And why do I love it?
Imagine a short story, made shorter, condensed, focused into its most sparing yet most interesting part, and you have flash fiction.
Flash fiction has variously been described as a very short short story, a long drabble, a written piece of approximately 1000 words, and many variations on the same theme. What it really is, is a short complete story of, typically, no more than 1000 words. It should not be extended drabble, which would be more of a vignette, but like a fully fledged short story, should have a beginning, a middle and an end.
There should be one or two characters, but a place can have a character of its own here. Having more than two or three characters can mean the story becomes thinly spread and confusing.
When there are only 1000 words to play with, every word must be examined from every side before being carefully inserted into position. A writer may contemplate a single word for some time in any composition but perhaps it is more important in Flash Fiction (and indeed for Microfiction, which is an even tighter art form … more on that in a later post) where there are so few words to start with.
To provide a full story, the opening line has to be the complete story beginning. It is necessary to drop the reader into the story “bam!” right from the get go. Similarly the closing line has to wrap the story up to the readers satisfaction, something I have learned painfully this year when a poor ending knocked me out of a competition round.
I have been writing Flash Fiction for over ten years, and started entering competitions about six years. As with any writing form, feedback is essential for growth and development, and for me, writing in competitions has been a fantastic place to learn. In particular, I have enjoyed the the NYCMidnight Flash Fiction competitions, where the format lends itself to a steep learning curve and a sense of camaraderie among competitors.
In this particular competition, you are provided with a genre, an item and a place. The story must match the genre, feature the place prominently, and at least mention the item in passing. Oh, and you have 48 hours to write the story. In less than 1000 words.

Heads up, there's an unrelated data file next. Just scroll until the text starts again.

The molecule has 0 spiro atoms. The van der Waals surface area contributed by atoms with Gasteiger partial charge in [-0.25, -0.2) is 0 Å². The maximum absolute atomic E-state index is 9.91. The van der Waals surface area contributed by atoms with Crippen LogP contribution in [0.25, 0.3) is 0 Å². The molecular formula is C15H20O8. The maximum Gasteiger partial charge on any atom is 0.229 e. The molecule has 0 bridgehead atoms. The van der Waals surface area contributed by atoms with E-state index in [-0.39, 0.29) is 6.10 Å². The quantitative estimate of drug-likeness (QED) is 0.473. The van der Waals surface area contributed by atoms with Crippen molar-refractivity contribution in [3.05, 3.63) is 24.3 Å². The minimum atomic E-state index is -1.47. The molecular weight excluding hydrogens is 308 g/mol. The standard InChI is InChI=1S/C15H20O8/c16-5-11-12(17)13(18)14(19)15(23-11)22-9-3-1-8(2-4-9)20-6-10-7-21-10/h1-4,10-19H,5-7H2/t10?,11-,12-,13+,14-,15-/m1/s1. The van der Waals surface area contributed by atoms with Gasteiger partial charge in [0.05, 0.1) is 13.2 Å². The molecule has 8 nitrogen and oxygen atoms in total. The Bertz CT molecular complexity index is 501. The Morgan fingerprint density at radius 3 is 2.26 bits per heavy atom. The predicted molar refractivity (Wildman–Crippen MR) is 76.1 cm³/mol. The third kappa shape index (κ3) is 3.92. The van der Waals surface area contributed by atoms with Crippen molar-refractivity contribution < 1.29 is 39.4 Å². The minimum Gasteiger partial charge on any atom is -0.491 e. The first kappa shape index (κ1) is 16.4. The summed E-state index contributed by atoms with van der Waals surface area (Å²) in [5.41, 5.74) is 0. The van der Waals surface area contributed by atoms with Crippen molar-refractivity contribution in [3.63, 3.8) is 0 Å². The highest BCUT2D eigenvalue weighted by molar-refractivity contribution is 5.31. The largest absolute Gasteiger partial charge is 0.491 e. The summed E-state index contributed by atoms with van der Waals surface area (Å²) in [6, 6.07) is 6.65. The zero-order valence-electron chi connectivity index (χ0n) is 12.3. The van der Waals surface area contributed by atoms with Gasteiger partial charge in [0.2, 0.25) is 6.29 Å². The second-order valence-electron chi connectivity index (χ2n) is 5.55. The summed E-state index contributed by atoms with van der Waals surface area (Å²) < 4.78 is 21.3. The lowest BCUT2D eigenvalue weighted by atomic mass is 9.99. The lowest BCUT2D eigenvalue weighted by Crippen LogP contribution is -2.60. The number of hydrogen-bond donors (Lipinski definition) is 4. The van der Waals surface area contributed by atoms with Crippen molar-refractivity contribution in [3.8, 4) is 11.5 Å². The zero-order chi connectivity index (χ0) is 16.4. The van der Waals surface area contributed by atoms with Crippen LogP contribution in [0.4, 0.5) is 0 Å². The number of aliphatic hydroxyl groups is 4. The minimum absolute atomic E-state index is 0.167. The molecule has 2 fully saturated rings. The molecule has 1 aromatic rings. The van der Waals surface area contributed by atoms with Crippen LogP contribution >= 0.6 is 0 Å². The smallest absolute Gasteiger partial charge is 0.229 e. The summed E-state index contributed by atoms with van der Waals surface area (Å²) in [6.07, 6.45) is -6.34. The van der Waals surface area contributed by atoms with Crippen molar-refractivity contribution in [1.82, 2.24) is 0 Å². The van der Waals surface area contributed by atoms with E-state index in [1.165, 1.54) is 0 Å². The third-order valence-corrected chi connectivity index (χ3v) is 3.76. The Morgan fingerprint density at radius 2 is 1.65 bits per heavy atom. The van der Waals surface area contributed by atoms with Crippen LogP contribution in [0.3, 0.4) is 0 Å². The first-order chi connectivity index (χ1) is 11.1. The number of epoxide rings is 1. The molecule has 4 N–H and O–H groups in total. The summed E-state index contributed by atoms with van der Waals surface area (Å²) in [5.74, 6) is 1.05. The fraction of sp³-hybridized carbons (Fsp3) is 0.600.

In the time honoured and traditional way of writers, the first hour is spent procrastination by sharpening pencils or organizing email, followed by a quick brain dump of 24 different story ideas and “a whoops I forgot I’m supposed to be writing Scifi”… Next 3 hours are spent on the forum comparing genres and further procrastinating. Then you need a good nights sleep so go to bed at 7pm then get up again with a great idea at 9 pm. Spend 10 hours writing that idea, only to realize its terrible at 7 am and rip it up. Starting again and finding you have just 24 hours left, but you will need to sleep first, you plan your story, although the only idea you have left is lame.
You write the story, edit it, run it by your long suffering parent/child/partner/dog realise that its as good as it gets, submit it, realise its full of editorial mistakes, correct it, rewrite the last paragraph and produce your best piece ever, finally submitting it with 5 minutes to spare.
Then comes the long wait (3 days typically) for permission to post your story in the forum. The forum is the magic of this competition. You read your competition, your competition reads you. You compliment, you critique, you learn something new, you see something you could have done differently and hope the judges overlook that mistake you just noticed.
You are less worried about the judges critique but still you learn something from that too, and fingers crossed, you make it through to the next round.
I have steadily improved my stories, but then so has the competition. This year I took my writing more seriously and finally came up with something I was confident in. I gave it a good start. I really worked on having an ending that didn’t leave you hanging. I cut out two of my characters. I submitted it to Flash Fiction Magazine. It got accepted. This will be my first published piece and I’m proud of it. But I will do better next time too!